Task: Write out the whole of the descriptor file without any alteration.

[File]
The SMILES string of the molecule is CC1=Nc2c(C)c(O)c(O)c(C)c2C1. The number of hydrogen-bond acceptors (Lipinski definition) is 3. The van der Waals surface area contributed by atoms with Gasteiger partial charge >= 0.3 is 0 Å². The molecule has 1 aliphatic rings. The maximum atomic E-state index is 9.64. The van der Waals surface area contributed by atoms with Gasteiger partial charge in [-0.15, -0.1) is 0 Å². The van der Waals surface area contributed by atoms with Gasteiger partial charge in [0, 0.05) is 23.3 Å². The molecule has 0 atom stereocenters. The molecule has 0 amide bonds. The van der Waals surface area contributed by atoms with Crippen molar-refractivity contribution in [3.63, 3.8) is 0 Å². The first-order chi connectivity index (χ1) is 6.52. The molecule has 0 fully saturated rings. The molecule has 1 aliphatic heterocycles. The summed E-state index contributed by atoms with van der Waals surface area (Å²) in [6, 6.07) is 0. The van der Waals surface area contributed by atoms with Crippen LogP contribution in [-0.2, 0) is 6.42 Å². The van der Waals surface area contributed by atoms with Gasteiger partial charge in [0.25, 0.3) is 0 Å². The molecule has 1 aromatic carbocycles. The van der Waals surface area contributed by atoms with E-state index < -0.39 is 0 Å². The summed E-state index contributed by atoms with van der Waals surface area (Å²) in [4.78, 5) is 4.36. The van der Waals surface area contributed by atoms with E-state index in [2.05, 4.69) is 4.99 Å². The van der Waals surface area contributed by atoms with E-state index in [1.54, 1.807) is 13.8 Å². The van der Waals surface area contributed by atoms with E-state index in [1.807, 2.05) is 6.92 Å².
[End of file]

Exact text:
The SMILES string of the molecule is CC1=Nc2c(C)c(O)c(O)c(C)c2C1. The number of hydrogen-bond acceptors (Lipinski definition) is 3. The van der Waals surface area contributed by atoms with Gasteiger partial charge >= 0.3 is 0 Å². The molecule has 1 aliphatic rings. The maximum atomic E-state index is 9.64. The van der Waals surface area contributed by atoms with Gasteiger partial charge in [-0.15, -0.1) is 0 Å². The van der Waals surface area contributed by atoms with Gasteiger partial charge in [0, 0.05) is 23.3 Å². The molecule has 0 atom stereocenters. The molecule has 0 amide bonds. The van der Waals surface area contributed by atoms with Crippen molar-refractivity contribution in [3.63, 3.8) is 0 Å². The first-order chi connectivity index (χ1) is 6.52. The molecule has 0 fully saturated rings. The molecule has 1 aliphatic heterocycles. The summed E-state index contributed by atoms with van der Waals surface area (Å²) in [6, 6.07) is 0. The van der Waals surface area contributed by atoms with Crippen LogP contribution in [-0.2, 0) is 6.42 Å². The van der Waals surface area contributed by atoms with Gasteiger partial charge in [0.25, 0.3) is 0 Å². The molecule has 1 aromatic carbocycles. The van der Waals surface area contributed by atoms with E-state index < -0.39 is 0 Å². The summed E-state index contributed by atoms with van der Waals surface area (Å²) in [4.78, 5) is 4.36. The van der Waals surface area contributed by atoms with E-state index in [2.05, 4.69) is 4.99 Å². The van der Waals surface area contributed by atoms with E-state index in [1.54, 1.807) is 13.8 Å². The van der Waals surface area contributed by atoms with E-state index in [1.807, 2.05) is 6.92 Å².